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Comment and Controversy

‘Play it safe’ to minimize introitus damage

January 2004 · Vol. 16, No. 1
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To the Editor:

I have always marveled over the elasticity of the cervix and vagina. The former stretches to full dilation to accommodate a descending fetal head, usually about 10 cm in diameter—yet just 6 weeks postpartum we find only a “fishmouth” appearance. The latter is capable of amazing expansion that lets a full-term baby wiggle through with relative ease, and 2 weeks later I have seldom detected any “battle scar.”

The introitus, on the other hand, is something else. I have never seen the introitus stretch to 10 cm in diameter without incurring some tear for the passage of an 8-lb baby. Some such tears are small and easy to repair, while others may be large and irregular with serious consequences.

Allow me to use an analogy: What would happen if you forced your adult-sized head through the opening of an infant’s turtleneck? Clearly the rim would be damaged, but we have no way to predict where that damage would occur or how severe it would be.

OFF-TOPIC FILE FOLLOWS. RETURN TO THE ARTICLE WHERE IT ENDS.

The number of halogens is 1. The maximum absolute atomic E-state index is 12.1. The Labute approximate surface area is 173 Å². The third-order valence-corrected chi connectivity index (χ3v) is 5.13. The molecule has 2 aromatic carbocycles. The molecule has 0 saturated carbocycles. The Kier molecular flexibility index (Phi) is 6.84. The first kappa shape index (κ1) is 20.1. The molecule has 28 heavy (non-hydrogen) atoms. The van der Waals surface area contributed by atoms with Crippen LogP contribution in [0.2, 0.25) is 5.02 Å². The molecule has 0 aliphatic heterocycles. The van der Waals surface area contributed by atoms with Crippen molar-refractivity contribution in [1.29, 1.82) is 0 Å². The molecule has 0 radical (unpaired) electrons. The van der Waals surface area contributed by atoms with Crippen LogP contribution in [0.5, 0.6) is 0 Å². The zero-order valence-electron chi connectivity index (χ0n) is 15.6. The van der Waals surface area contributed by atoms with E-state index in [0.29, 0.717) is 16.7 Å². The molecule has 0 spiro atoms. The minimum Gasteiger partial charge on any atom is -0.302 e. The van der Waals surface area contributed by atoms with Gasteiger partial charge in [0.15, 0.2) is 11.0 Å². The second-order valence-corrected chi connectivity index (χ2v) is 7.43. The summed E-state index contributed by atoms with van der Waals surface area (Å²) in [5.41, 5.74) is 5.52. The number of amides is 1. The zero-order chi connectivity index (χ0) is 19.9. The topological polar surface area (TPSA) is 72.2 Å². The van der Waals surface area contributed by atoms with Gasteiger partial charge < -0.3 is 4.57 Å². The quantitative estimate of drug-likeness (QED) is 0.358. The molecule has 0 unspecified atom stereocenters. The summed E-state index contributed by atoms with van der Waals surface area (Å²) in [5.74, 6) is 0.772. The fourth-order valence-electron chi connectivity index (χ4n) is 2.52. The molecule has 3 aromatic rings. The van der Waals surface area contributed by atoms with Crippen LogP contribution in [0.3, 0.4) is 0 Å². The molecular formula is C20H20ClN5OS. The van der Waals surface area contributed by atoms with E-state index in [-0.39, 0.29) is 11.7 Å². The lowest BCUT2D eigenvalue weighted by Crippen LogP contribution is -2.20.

Have we forgotten Dr. James Marion Sims? Or the Hamlins, who set up a vesicovaginal repair hospital in Ethiopia? One wonders if the rectovaginal tear is one excuse for polygamy.

Statistics offer only the big picture. You have to individualize. Vaginal birth after cesarean may be safe, but if uterine rupture occurs, then what? Play it safe!


Dr. Repke Responds:

I appreciate the interest in my article shown by Drs. Clemenger, Williams, and Ishida.

Dr. Clemenger reasserts many of the clinical biases addressed in my article—clinical biases unsubstantiated by data. That said, I would agree with Dr. Clemenger’s assessment that avoiding episiotomy may result in slightly greater risk of anterior damage—a fact pointed out in my article. The question is whether such avoidance is worth the “routine” use of episiotomy. The data would say it is not.

Dr. Williams is correct in stating that proper surgical technique is essential for achieving a satisfactory anatomic and functional result after episiotomy repair. While an appropriately designed clinical trial may be impossible to conduct, his points are nonetheless well taken.

Dr. Ishida likewise expresses concern over damage to the introitus resulting from episiotomy avoidance. His citation of the African experience with rectovaginal fistulae is misleading, however, as these fistulae have very little to do with episiotomy use or nonuse, but instead are nearly always related to mismanaged and protracted labors (lasting days, not minutes or hours). I would, however, agree with his cautionary note about individualization of care. The point of my article was actually to emphasize precisely that concept. Episiotomy should be performed when clinical judgment dictates its use is indicated. Episiotomies should not, however, be routine.

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